There’s been huge technological change in the last few years. I think the Syria documentaries especially prove that, like Matthew Heineman’s films, like City of Ghosts, or [Waad al-Kateab and Edward Watts’] For Sama is shot so intimately. If you watch Feras Fayyad’s film [ The Cave ], you see how you just need a small camera. You can figure out the aesthetics. I credit my friends who were cinematographers and helped us build this intimate look. The film was shot on fixed lenses, so hardly any zooms were used in the film, or none that I shot. When we were talking to Bruce, I wanted to be in his face and right next to him. In order to do that, Bruce had to trust me and let me in.
POV: What made Bruce say yes to the project?
SK: I think it was like our track record. He had some bad experiences with film crews or crews from national news organizations and national digital organizations. I think their approach is like a multinational mining company. Some people make documentary films by going in to extract the story. They don’t care what’s going to happen to the person you’re working with to tell their story. Smriti pitched him on the idea that we were outsiders. We were there to work with him to tell his story. We weren’t there to just fly in and fly out with his story.
POV: How did Bruce’s decision to step back from politics affect the film or affect you?
SK: We weren’t there to put a bow on a story. Early on, we were talking about his struggles with mental health. One fortunate connection was my wife, who is a psychiatric social worker. One of her best friends was living in St. Louis at the time and working in criminal justice reform and social work. She was a friend of Bruce. We stayed at her house, so mental health and trauma were part of the conversation from early on. We wanted to make sure that there wasn’t a one-dimensional victory at the end. We wanted viewers to sense the cost Bruce felt taking on his journey. That’s also a credit to Sheila Nevins because the film was done when Bruce made the decision to step back. We were already starting to get interest and offers. We had won a prize at Big Sky and then got the acceptance to Tribeca. That was important for Sheila coming on board. She helped us sculpt that ending to make sure it was true to Bruce’s experience.
POV: How did she Sheila Nevins get involved? She’s a force in the doc world.
SK: She was on one of the juries at Tribeca last year. We were in competition and then she saw the film, but the problem was that somebody else owned the film. The filmmakers didn’t own the film because we were commissioned to make it. So, it wasn’t a matter of Sheila calling Smriti and I and saying she wanted to buy it.
She had to talk to Witness and Poh Si Teng. Poh and Sheila sat down and hashed out a deal. Sheila wasn’t taking no for an answer. She fought for the film. Without Sheila, we wouldn’t be where we are now. She knows what she’s doing.
POV: I also understand that you have a two-year-old daughter. How has making this documentary shaped your perspective as a parent?
SK: Right before the rally at the end, Bruce talks about how he doesn’t want to mislead King, his son, about the world and the challenges King is going to face as an African American boy in 21st Century America. The way Bruce is able to do that with his kids, and with such compassion, he gives them the rhetorical skills to fight back. Brooke, his daughter who you see playing video games on her iPad in the background, made a statement against the pledge of allegiance. King is six and a half and he’s asking questions and putting teachers on the spot.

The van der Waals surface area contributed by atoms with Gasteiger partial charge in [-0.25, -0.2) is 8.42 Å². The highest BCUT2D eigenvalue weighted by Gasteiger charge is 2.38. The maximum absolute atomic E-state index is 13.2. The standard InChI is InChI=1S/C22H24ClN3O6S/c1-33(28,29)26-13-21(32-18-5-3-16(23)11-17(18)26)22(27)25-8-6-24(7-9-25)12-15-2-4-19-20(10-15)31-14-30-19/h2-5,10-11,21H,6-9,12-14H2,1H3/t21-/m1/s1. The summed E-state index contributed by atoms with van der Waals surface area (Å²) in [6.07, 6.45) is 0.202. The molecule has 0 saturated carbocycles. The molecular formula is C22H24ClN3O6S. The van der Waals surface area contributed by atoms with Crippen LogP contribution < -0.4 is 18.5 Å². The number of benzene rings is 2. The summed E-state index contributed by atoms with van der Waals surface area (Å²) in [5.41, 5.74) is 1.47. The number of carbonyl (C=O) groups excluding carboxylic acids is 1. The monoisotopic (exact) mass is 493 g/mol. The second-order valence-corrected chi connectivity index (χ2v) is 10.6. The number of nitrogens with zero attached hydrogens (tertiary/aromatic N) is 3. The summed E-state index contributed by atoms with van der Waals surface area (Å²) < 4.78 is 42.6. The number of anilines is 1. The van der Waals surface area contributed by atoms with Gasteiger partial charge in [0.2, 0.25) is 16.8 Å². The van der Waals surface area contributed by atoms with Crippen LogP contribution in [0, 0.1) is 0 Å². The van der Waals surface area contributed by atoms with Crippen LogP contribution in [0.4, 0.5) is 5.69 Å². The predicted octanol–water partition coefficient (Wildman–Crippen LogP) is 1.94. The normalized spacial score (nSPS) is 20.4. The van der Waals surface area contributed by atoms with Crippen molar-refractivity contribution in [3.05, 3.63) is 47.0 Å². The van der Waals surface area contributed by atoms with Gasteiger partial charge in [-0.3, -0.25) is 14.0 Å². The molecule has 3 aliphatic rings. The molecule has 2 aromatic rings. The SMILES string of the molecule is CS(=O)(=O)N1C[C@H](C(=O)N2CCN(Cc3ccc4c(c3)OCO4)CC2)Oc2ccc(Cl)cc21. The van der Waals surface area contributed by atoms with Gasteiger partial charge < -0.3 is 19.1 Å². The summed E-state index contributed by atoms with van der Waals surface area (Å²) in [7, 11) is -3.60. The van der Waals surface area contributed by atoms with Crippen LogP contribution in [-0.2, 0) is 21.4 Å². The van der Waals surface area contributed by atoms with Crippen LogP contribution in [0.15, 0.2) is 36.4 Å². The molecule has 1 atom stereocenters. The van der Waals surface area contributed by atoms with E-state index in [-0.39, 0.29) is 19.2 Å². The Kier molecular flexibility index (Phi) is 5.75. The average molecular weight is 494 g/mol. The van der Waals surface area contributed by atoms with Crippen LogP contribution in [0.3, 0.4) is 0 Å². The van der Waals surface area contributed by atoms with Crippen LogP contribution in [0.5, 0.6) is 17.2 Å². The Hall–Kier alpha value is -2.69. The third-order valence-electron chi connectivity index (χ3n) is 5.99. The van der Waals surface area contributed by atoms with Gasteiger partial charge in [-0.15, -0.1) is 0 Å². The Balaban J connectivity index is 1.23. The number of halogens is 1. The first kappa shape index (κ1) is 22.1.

Bruce taught me about being real with your kids, but then also being compassionate and giving them the skills to support themselves. Bruce also knows that his kids have it a little bit easier than he did. Bruce had a tough upbringing, especially losing his brother. [The film features Bruce’s experience as a child losing his older brother to gun violence.] His kids are still only as secure as an African American boy can be in Trump’s America, but that’s more secure than he was.
POV: How was the experience of making this film and then seeing Trumpism cross the border and the same toxic politics come out of hiding in the previous Canadian election?
SK: I think this storm is still gathering in Canada and that the center progressive alliance dodged a bullet in the last election. They might not yet realize that in Parliament Hill. But the Conservatives got more votes than either of the liberal parties did. Massive demographic changes are happening in Canada. We need to be real about that. For people of a progressive mindset, we need to figure out how are we going to build a sustainable alliance that is going to defeat the forces of fascism, which are on the march across the world. Canada isn’t immune. Look at Rebel Media. Some of the most successful Canadian personalities on social media are fascists.
POV: And one ran for mayor of Toronto!
SK: One of our chief cultural exports right now is fascism, so we’re not immune to it. You also have to look at how the government has gone back on some promises, like with the First Nations. Cosmetic liberalism only goes so far. I think that’s what Trump’s election showed in the U.S. – Obama was able to hold this coalition together because he’s one of the greatest politicians the world has seen. It can cover up problems that are festering on the surface, like growing inequality. Obama can tell a story, but there’s nobody in Canada on the horizon who I see doing that.
POV: Although one thing in the film that gives me hope is the idea of everyday heroes. Who are the Bruces in your life or the Bruces that you see in your community?
SK: My wife is a psychiatric social worker, so she deals with abuse with trauma every day. She’s also been raising a two-year-old when I’m traveling so much and pushing this film. She’s the biggest superhero in my life and I’ve been especially fortunate to have her the last two years.
There is also a fiction TV show coming out that I’ve been working on, which is about a Syrian refugee who becomes a doctor in a Toronto emergency room. I’m helping them shoot behind the scenes documentary footage and that told me the story of Khaled Almilaji. He’s a doctor by training. When the protest broke out in 2011 in Syria, he changed his life and started pushing back and protesting against Assad. He used his training as a doctor to build a public health infrastructure to step into the vacuum that had been destroyed. He’s a superhero living in our midst in Toronto.
St. Louis Superman screens as part of the Oscar-nominated Documentary Shorts programme playing at select theatres including TIFF Bell Lightbox beginning Jan. 31 and Hot Docs Ted Rogers Cinema beginning Feb. 7.